Viewing page 8 of 27

66      THE CRISIS



A widely-traveled and intelligent colored man writes:

"I recently made a trip through the South as far down as New Orleans, La., and I saw hundreds who were making their way north-ward. When in New Orleans, I learned that there were about 800 in the city from the inland district waiting to go, and who expected to leave during  the next week. I went with a friend down where I could meet some of the leaders and talk with them. I met them, and they informed me that they were willing to go anywhere rather than continue to live like they had been. These were heading toward Chicago. I was shocked at the statement made by some of them as to how they lived on those big inland farms, and how badly they were treated by the whites. Many of these men were in overalls. I told them that they were unprepared for the climate; but they were willing to run any risk to get where they might breathe freer. Who blames them?" 

Many of the southern whites, through their newspapers, are confirming this general unrest. A white woman says:

"That which a regard for common justice, fair paly, human right could not accomplish, a fear for our bank account is doing, and we are asking: Why is the Negro dissatisfied? What can we do to keep him in the South? We can't afford to let him go; he means too much for us--financially. He works for little; his upkeep costs us little, for we can house him in any kind of shack, and make him pay us well for that; we do not have to be careful of his living conditions; he is good-natured, long-suffering, and if he should happen to give us trouble we can cope with that and the law will uphold us in anything we do."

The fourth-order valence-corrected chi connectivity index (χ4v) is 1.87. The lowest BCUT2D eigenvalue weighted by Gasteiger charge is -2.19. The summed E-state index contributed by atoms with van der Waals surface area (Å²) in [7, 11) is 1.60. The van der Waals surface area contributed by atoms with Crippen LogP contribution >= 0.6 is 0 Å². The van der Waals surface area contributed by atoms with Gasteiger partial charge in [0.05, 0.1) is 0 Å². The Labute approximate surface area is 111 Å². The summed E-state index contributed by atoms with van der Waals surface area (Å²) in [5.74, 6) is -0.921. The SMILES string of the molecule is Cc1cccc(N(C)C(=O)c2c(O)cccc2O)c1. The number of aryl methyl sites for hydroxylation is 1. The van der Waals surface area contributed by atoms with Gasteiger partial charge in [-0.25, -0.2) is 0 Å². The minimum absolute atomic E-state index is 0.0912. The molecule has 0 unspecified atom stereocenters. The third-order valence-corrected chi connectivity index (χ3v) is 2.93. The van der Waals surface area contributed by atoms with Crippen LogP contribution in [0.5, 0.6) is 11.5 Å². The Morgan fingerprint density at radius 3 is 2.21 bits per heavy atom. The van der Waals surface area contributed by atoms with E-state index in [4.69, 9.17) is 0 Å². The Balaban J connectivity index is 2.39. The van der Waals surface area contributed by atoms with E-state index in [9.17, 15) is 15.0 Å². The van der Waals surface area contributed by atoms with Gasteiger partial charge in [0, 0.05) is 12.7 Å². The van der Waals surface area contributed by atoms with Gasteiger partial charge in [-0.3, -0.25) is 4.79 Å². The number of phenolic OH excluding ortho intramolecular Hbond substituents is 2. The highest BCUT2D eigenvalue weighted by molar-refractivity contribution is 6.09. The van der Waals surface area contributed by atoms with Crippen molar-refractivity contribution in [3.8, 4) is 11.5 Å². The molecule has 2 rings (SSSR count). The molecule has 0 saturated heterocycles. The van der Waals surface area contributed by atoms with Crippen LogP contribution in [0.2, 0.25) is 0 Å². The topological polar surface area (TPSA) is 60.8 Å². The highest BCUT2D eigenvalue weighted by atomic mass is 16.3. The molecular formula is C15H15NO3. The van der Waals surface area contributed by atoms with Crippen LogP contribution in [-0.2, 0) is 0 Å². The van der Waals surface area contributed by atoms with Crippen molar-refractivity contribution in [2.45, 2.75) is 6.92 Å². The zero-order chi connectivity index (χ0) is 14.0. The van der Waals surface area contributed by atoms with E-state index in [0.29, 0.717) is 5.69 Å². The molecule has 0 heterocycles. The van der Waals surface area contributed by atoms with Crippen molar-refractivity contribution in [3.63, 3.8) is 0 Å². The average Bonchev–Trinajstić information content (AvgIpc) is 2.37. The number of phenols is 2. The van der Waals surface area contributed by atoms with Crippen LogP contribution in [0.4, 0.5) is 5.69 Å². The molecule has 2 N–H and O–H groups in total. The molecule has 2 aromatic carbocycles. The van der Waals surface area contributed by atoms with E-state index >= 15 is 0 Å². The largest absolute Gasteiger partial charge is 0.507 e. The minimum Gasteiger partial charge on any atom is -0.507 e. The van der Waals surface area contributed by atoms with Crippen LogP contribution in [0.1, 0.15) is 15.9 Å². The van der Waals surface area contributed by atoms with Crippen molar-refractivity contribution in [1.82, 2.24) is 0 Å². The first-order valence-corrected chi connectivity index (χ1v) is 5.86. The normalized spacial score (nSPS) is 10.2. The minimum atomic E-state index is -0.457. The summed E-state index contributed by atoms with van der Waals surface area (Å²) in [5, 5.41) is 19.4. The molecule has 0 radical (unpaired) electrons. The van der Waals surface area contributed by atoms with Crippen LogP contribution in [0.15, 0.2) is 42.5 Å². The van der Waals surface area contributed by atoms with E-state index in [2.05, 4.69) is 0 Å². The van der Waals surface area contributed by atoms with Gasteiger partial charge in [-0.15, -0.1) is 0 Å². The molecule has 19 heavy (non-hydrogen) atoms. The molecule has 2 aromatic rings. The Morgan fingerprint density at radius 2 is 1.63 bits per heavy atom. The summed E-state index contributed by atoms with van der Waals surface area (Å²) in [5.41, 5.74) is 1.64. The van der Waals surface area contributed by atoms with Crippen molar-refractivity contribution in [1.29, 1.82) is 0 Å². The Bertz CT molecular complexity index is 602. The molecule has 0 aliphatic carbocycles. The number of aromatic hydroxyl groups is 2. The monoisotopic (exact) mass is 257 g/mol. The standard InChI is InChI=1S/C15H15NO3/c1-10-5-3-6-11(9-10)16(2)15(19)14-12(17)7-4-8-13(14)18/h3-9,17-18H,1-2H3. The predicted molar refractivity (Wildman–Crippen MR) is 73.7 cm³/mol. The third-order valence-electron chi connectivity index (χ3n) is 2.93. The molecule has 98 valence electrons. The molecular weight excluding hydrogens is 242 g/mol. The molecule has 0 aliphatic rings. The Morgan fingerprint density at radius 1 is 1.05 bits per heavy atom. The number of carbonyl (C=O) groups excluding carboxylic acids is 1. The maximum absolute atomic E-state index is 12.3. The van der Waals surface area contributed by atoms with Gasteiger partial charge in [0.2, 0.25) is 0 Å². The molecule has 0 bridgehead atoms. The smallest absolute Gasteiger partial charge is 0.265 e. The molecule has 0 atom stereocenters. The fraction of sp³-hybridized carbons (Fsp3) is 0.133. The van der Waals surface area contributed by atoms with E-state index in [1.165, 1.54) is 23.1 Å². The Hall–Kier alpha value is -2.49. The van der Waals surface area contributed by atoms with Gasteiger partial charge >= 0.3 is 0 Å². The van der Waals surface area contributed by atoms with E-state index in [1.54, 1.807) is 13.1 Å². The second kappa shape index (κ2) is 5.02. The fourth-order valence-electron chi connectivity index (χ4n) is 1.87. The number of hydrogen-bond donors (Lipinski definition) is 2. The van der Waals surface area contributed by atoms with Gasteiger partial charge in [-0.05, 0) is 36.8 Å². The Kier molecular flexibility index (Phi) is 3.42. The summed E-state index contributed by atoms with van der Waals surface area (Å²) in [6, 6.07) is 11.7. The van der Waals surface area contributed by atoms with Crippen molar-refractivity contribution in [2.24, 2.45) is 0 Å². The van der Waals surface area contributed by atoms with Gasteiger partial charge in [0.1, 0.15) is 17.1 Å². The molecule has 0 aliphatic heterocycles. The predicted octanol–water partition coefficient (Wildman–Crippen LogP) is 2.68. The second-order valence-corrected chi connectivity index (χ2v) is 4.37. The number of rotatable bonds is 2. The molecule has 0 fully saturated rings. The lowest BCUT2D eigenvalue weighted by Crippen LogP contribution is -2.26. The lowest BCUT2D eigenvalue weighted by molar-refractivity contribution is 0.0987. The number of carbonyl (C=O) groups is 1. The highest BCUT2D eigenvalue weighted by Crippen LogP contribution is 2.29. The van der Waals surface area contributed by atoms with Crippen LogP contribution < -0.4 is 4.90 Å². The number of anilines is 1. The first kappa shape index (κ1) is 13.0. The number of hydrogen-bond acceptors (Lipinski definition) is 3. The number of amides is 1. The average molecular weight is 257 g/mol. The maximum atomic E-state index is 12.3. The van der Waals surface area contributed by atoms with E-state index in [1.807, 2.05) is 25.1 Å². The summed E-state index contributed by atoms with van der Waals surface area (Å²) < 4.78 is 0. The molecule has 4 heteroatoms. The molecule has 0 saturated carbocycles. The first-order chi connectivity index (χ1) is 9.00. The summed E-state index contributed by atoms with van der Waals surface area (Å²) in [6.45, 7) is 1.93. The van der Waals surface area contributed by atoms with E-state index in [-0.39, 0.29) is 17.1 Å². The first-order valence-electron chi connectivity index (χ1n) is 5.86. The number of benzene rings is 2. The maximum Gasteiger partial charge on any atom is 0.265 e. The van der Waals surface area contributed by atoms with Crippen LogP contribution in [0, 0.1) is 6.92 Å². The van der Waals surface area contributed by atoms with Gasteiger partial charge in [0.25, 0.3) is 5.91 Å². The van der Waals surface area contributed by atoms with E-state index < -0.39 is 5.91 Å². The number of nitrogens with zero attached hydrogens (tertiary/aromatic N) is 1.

The Columbia S.C. State asks:
 
"If you thought you might be lynched by mistake, would you remain in South Carolina? Ask yourself that question if you dare."

The Greenville, S.C., Piedmont feels that, "The truth might as well be faced, and the truth is that the treatment of the Negro in the South must change of the South will lose the Negro."

The Greenville, S.C., News says:

"The Abbeville outrage may yet prove more of an economic crime than an offense against the peace and dignity of the state. Where is our labor to come from if not from these people who have lived here beside us for so many generations? Immigration has been a distinct failure in the South; it is expressly declared to be against the policy of South Carolina by our laws."

It is interesting to note that this migration is apparently a mass movement and not a movement of the leaders. The wave of economic distress and social unrest has pushed past the conservative advice of the Negro preacher, teachers and professional man, and the colored laborers and artisans have determined to find a way for themselves. For instance, a colored Mississippi preacher says:

"The leaders of the race are powerless to prevent his going. They had nothing to do with it, and, indeed, all of them, for obvious reasons, are opposed to the exodus. The movement started without any head from the masses, and such movements are always significant."